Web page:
Crumbs of comfort from Steve Evans in Leeds ‘pie tax’ row

Massimo Cellino, trying to keep warm with a QPR blanket wrapped around him.Massimo Cellino, trying to keep warm with a QPR blanket wrapped around him.
Massimo Cellino, trying to keep warm with a QPR blanket wrapped around him.
Much about Leeds United is beyond the control of a head coach. “Pie tax”, as it has come to be known, falls into the category of things Steve Evans would rather not embroil himself in.

“I don’t get involved in setting ticket prices,” Evans said yesterday, in response to 24 hours of ire about contentious charges in Elland Road’s South Stand.

“If I did get involved and we were in the Premier League I’d let (the supporters) in for nothing because there’s enough money in the game.”

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Conciliatory words but Evans is worried that Hull City might arrive at Elland Road tomorrow “in front mentally in the game”.

The fall-out from the introduction of “pie tax” has seen threats of protests against that policy and Massimo Cellino’s management of a strained Championship club.

For the visit of Hull, Leeds have imposed a mandatory charge of £5 on top of the normal price of adult South Stand tickets, offering in return a voucher for refreshments.

Fans group South Stand SS5 plan to vent their anger by conducting a walk-out from the stadium for 17 minutes in the 17th minute; 17 being a number that the superstitious Cellino considers to be unlucky.

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United’s Italian owner reappeared at Queens Park Rangers last Saturday, less than a month after saying publicly that he would not be attending any games due to criticism of him from Leeds’ support.

It remains to be seen if Cellino shows up to Elland Road tomorrow. All Evans knows, with his players out of form and 17th in the table, is that Hull do not need the helping hand of a club at each other’s throats.

“I’ve said since I first came in that the Leeds United supporters are known worldwide,” Evans said. “We took almost 3,500 fans (to QPR) last week and gave them short change but the one thing we need them to do is to be with us.

“Collectively you can be successful against Hull. Separately, divided, you don’t have a chance. We don’t want Hull City to arrive at Elland Road believing there’s already a chance that they’re in front mentally in the game.

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“We need to pull in the same direction. We never played any football at QPR until the last 10 minutes but when we did, the QPR fans rose loud and proud to see their team over the line.

“We had that a few weeks ago against Cardiff, our first win at home in eight months. I have to stay away from everything and hope that in the 17th minute, our fans are in the ground on the back of a good performance.”

The idea to impose the “pie tax” in the South Stand is understood to have come directly from Cellino, though the reason behind the policy is not clear.

The club said this week that they wanted to “encourage supporters to use the facilities and catering offerings on match-days” but Cellino had a self-confessed habit of messing with ticket prices during his time as owner of Cagliari. Back in April 2014, he talked about how he liked to “play games” with the fans depending on his mood.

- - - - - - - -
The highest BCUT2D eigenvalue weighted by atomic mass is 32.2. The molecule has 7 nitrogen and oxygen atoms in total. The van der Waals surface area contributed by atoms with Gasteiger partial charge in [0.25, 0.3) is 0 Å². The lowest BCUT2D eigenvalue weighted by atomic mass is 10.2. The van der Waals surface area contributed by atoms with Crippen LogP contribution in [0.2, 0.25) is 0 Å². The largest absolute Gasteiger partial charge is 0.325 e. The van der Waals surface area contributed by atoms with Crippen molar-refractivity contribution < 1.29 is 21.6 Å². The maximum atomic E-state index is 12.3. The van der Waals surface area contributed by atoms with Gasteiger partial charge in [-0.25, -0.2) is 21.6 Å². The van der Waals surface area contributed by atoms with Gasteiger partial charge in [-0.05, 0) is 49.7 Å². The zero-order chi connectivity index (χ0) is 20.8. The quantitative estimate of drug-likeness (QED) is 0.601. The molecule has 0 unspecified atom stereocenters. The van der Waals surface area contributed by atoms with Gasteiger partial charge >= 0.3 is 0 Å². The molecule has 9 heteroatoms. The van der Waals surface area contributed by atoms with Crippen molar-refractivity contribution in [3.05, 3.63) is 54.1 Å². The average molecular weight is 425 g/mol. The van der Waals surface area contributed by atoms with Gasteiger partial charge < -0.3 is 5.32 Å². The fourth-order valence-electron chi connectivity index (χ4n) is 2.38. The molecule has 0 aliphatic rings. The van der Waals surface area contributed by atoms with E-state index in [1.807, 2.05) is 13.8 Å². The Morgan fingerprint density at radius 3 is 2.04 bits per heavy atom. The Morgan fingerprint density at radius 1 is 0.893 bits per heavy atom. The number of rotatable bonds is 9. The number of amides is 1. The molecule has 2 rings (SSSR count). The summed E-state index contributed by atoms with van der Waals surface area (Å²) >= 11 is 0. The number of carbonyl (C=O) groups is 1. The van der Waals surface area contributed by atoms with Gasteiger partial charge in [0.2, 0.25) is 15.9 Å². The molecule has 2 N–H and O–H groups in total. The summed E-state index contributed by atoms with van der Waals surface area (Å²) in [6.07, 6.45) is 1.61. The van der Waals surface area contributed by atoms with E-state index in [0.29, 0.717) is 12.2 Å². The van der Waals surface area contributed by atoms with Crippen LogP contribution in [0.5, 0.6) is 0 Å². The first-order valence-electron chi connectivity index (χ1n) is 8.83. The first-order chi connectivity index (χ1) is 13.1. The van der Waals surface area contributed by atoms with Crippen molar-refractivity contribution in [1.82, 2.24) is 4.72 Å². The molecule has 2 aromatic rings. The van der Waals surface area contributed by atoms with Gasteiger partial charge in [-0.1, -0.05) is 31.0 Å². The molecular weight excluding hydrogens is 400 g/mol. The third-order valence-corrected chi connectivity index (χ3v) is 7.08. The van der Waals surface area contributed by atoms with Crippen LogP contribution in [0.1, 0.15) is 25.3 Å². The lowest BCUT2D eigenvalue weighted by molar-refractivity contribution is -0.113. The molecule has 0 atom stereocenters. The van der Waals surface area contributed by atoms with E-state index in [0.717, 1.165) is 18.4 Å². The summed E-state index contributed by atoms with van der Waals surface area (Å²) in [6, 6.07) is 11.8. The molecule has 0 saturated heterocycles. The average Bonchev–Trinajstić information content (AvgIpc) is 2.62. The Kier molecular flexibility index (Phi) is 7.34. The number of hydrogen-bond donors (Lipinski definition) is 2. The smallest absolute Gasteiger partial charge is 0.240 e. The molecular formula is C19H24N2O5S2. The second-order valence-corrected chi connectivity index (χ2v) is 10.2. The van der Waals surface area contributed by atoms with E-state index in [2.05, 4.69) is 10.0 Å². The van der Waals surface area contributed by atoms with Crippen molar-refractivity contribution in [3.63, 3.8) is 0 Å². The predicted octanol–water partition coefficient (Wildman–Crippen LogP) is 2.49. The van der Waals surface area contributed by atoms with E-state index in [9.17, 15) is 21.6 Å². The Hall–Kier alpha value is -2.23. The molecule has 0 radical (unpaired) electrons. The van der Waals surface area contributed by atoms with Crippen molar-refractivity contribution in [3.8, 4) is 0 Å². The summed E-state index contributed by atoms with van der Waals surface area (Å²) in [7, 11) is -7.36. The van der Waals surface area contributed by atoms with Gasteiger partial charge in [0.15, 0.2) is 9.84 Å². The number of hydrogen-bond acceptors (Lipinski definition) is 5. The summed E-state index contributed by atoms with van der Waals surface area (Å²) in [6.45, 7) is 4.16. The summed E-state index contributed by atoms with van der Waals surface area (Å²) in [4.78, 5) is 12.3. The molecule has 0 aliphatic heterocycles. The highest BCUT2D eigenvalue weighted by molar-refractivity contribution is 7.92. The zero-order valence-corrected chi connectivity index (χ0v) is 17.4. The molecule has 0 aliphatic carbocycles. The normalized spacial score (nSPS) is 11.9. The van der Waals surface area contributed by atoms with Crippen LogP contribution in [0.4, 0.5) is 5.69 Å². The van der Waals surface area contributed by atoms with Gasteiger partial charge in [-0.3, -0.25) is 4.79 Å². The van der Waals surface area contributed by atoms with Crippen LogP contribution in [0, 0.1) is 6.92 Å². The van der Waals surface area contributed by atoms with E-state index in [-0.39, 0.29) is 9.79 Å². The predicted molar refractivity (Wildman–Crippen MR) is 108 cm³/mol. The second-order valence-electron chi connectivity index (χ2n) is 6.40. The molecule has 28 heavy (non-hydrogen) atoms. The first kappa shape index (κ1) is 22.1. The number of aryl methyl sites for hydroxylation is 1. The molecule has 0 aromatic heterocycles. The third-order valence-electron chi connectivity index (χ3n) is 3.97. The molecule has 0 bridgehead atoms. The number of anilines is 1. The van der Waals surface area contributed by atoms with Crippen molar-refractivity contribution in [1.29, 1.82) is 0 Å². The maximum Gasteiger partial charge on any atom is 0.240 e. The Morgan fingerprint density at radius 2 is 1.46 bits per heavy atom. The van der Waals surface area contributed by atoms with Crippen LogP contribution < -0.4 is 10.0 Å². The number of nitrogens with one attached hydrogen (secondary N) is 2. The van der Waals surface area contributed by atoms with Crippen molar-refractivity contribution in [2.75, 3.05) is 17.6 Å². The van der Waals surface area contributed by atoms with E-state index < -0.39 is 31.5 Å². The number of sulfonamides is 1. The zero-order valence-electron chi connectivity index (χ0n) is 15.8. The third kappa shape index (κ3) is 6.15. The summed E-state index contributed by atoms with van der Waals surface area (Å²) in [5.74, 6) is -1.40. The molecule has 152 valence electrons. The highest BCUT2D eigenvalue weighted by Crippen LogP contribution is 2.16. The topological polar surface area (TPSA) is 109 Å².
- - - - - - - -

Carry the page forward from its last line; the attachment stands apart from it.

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Most of the criticism of Cellino during a 2-0 defeat to Blackburn Rovers last month – the match which prompted his brief, self-imposed ban from fixtures – came from the South Stand crowd. Asked if the increased cost of tickets there might be a reaction to that abuse, Evans said: “I’m not aware of it. When you’re watching the game, you’re not always aware of where the singing comes from.

“I don’t know if it’s the South Stand or any other part of the ground.

“I just focus on the grass. That’s what I promised myself I’d do when I came in.”

On the grass, Leeds have lost both of their last two fixtures. Their home record is the worst in the Championship and they are stuck in the bottom half of the division.

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Hull are fourth and Evans said that at meetings of the League Managers’ Association, the consensus was that Steve Bruce’s side would win promotion this season. “He comes with a wealth of talent on his team coach,” Evans said.

Evans himself came under attack from United’s crowd at Loftus Road last weekend, subject to chants of “you don’t know what you’re doing” after he replaced Mirco Antenucci with Lee Erwin towards the end of a 1-0 defeat.

The Scot admitted that the treatment of him had “hurt” but called again for judgement of his tenure to be delayed until he had been given the chance to make fundamental changes to his squad in January.

“Everyone’s got feelings,” Evans said. “You could say ‘I didn’t hear it’ but I heard it. It hurts and not just for one or two days. All you can do to affect that is win matches.

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“All I ask the fans to give me is time. Let’s go through a transfer window and see if I improve the team. If I’ve not (improved the team) they won’t need to sing because I won’t be there. I wouldn’t be there on personal pride. I’m here because I desperately want this club to be successful.

“You never draw a line under games whether you win or lose. You have to analyse them. There’s a whole range of statistics and it wouldn’t be a surprise to the Leeds United faithful that our statistics at Loftus Road were way down, even compared to other defeats.

“We had players who didn’t look like they wanted to be on the front foot, pass the ball or be creative. If you don’t deliver on those attributes you don’t win matches.”